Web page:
This year’s Winter Games in PyeongChang will see more than 100 medal ceremonies across 15 sports.
And with many of these games being multi-player sports, about 260 sets of medals – gold, silver and bronze – have been created for the event.
We’ve all seen the ceremonies – the anthem plays and victorious athletes raise their hands to the sky, often tearfully singing their home’s national song full of pride with their own success.
But there’s often one question on viewers mind – how much is the medal actually worth?
Scrap metal value
The value of a gold medal can simply be reduced to its worth as scrap, which shows the price of the metal when it is melted down.
Gold medals do vary in size – with London’s games being the largest at between 375 and 400 grams, but on the whole have average at 176.5 grams in weight.
Gold medals are also not made entirely from gold – only about 6g of each medallion is made from 24-karat gold and the rest is stirling silver.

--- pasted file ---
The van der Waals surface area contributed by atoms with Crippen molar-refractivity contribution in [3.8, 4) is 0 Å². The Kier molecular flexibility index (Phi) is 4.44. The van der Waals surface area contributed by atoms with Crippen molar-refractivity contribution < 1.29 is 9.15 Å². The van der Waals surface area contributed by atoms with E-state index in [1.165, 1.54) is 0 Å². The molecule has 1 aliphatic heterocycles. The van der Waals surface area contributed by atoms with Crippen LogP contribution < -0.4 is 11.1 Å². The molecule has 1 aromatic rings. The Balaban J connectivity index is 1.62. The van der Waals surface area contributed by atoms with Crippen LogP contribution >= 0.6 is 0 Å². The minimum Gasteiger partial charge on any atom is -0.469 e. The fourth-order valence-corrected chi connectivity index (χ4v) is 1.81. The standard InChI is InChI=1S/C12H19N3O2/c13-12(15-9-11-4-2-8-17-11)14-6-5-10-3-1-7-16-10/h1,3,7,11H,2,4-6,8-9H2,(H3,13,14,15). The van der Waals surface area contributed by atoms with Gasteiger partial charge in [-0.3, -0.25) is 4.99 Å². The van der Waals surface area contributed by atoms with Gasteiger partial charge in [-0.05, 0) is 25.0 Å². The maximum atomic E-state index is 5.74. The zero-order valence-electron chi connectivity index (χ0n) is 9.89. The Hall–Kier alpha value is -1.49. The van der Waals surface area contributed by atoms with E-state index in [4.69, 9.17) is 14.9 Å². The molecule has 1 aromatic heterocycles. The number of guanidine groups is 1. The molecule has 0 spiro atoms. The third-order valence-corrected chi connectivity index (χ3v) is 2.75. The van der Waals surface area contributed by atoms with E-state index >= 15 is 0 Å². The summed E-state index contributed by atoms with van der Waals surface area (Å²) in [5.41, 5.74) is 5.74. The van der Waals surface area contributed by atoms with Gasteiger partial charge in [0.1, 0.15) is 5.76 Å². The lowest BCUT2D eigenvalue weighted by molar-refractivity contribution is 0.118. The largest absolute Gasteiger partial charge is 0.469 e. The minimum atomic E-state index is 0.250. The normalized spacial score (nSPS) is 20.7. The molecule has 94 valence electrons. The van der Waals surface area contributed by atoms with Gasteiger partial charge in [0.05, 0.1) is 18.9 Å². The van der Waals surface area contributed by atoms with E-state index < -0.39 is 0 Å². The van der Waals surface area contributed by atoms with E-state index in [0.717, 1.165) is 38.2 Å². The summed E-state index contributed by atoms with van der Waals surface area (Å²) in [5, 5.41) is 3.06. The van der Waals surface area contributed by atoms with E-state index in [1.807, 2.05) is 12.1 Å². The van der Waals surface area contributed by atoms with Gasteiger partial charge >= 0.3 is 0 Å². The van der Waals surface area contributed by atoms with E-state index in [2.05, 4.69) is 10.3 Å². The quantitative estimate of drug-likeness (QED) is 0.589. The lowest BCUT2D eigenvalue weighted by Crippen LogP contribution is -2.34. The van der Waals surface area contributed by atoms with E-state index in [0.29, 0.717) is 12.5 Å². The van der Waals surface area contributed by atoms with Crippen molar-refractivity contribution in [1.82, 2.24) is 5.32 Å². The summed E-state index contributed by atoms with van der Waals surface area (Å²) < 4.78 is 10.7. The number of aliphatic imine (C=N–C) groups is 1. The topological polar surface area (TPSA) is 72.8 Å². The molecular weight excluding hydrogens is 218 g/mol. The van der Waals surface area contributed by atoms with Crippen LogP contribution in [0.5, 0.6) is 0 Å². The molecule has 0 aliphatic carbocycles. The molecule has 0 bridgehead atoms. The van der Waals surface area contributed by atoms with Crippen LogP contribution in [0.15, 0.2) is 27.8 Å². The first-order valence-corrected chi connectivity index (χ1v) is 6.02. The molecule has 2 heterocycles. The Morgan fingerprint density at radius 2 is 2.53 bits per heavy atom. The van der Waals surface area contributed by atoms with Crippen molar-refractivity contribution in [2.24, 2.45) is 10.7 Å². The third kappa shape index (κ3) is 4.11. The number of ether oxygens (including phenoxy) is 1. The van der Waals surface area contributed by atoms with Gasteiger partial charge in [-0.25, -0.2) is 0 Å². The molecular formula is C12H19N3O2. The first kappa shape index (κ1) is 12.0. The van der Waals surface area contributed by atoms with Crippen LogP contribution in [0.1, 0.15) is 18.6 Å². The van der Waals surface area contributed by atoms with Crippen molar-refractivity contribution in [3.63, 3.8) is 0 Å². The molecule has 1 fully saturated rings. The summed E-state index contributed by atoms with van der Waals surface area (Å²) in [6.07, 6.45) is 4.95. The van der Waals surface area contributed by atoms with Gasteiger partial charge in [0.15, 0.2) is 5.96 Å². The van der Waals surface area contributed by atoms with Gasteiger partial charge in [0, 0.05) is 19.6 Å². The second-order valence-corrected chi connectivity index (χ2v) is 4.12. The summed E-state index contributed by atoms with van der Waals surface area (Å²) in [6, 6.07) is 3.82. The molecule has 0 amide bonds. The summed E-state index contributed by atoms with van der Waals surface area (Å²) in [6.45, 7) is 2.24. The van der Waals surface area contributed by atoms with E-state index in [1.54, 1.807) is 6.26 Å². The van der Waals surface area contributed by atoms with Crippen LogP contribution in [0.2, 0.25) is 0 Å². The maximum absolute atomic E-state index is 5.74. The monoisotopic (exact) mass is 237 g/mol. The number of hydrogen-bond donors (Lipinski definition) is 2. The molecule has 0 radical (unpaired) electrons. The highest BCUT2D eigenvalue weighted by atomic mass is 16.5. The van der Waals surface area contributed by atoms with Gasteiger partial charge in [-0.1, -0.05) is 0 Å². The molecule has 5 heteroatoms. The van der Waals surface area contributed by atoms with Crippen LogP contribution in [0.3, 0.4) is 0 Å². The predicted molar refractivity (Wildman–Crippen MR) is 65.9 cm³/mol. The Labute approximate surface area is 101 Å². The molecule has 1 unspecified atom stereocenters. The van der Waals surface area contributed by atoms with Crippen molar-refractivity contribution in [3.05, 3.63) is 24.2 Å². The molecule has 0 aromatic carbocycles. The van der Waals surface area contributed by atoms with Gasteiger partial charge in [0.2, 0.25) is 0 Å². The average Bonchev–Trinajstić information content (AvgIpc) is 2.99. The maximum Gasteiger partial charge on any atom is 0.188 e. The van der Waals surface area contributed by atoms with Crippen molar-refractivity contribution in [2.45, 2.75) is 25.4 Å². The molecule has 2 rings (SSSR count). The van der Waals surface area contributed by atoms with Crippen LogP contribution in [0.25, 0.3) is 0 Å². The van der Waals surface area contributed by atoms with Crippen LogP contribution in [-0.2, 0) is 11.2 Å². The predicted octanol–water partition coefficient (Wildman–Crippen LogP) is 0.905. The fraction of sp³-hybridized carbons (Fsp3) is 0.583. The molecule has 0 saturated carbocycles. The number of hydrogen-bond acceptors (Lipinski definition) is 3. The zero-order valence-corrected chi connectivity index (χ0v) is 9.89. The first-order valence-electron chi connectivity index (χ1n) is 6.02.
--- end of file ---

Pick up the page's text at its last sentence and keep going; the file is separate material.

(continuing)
This means in today’s values, the average gold medal from PyeongChang would be worth about $577 (£415).
Silver medals, which are solid, would be worth about $320, while a bronze medal – made of a copper alloy – is worth only $3.50.
Hundreds of gold medals are handed out every two years between the summer Olympics and the Winter Olympics.
And while athletes can earn thousands from their successes in sport, some will not get rich and may choose to sell their medals in the future.
Medals are regularly auctioned off – but there is a huge difference between the price they sell for at auction.
Boston-based RR Auction, which has sold many gold medals, told USA Today an average price for a “common” gold medal with no well-known athlete’s name attached is about $10,000.
But according to their archive, a January 2016 sale that included four much rarer gold medals saw prices soar.
The value began at $47,746.83 for a gold from Chamonix 1924 and stretched to $10,114.83 for a Melbourne 1956 gold.
But if the medal was won by someone of national or global fame, prices can shoot through the roof.
The only remaining medal of the original four won by Jesse Owens in 1936 sold for $1.47 million in 2013.